Furnishing Your Office
Get set for business by furnishing your office in style.
When you are a start-up with limited capital, it may be temptingto put all your money into advertising and equipment and skimp onoffice furniture. How you furnish your office might not seem tomatter, especially if your customers won't see it. And if youroffice is located at home, the dining room table might look likethe most logical choice.
But a nicely furnished office is not just a matter ofaesthetics. Grabbing whatever furniture is at hand and plunking itdown without a thought to organization can put you at a majordisadvantage in terms of productivity.
Improving your own and your employees' performance involvesa lot more than finding comfortable chairs. It involves placementof offices or cubicles within the building, proximity to equipment,lighting, desk space, meeting areas, privacy and more. People spendmost of their waking hours at the office, so its design has atremendous effect on morale.
How can you create a high-performance office? The first step isaddressing organizational issues of who sits where. The days of big"power desks" and hierarchical corner offices are over.More businesses are turning to flexible environments ideal forsmall companies where the business owner probably doubles assalesperson.
With today's emphasis on team building, office design ismoving away from compartmentalized offices and toward large spaceswhere teams of employees can work. When setting up your space,think about who needs to work with whom and which employees sharewhat resources. By grouping those people together, you enhancetheir productivity.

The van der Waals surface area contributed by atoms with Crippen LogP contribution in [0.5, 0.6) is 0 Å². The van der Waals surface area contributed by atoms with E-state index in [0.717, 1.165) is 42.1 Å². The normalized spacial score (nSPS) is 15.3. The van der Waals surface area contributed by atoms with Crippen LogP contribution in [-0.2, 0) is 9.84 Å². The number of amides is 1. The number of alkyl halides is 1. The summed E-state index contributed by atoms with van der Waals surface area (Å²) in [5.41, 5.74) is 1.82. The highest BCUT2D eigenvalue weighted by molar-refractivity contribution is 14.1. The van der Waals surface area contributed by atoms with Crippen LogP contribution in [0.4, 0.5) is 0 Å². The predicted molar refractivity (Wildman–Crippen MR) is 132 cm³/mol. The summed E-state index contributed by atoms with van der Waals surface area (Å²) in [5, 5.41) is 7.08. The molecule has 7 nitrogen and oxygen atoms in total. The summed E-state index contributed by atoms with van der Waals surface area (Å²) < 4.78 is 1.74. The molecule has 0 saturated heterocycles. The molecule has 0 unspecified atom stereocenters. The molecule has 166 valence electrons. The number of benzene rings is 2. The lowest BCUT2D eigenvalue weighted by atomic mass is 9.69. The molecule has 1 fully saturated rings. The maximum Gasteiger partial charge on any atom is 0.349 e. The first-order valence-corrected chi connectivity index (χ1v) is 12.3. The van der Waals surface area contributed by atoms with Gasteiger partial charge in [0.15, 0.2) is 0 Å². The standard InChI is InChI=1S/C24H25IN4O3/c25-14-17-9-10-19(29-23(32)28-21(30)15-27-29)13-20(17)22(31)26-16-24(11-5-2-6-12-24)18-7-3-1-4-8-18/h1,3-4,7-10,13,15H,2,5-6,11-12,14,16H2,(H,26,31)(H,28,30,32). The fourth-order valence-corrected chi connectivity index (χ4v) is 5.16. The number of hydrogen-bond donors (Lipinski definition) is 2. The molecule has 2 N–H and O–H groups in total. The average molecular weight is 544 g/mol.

In addition to maximizing your and your employees'productivity, your office may also function as a marketing tool ifclients or customers visit. Think about what visitors will see whenthey come by. Will they be bombarded with noise from one departmentnear the entrance? Or will they see a series of closed doors withseemingly no activity taking place? Visitors shouldn't beoverwhelmed by chaos as they walk through your building, but theyshould see signs of life and get glimpses of the daily activitiesgoing on at your company.
Excerpted from Start Your Own Business: The Only Start-UpBook You'll Ever Need, by Rieva Lesonsky and the Staff ofEntrepreneur Magazine, © 1998 Entrepreneur Press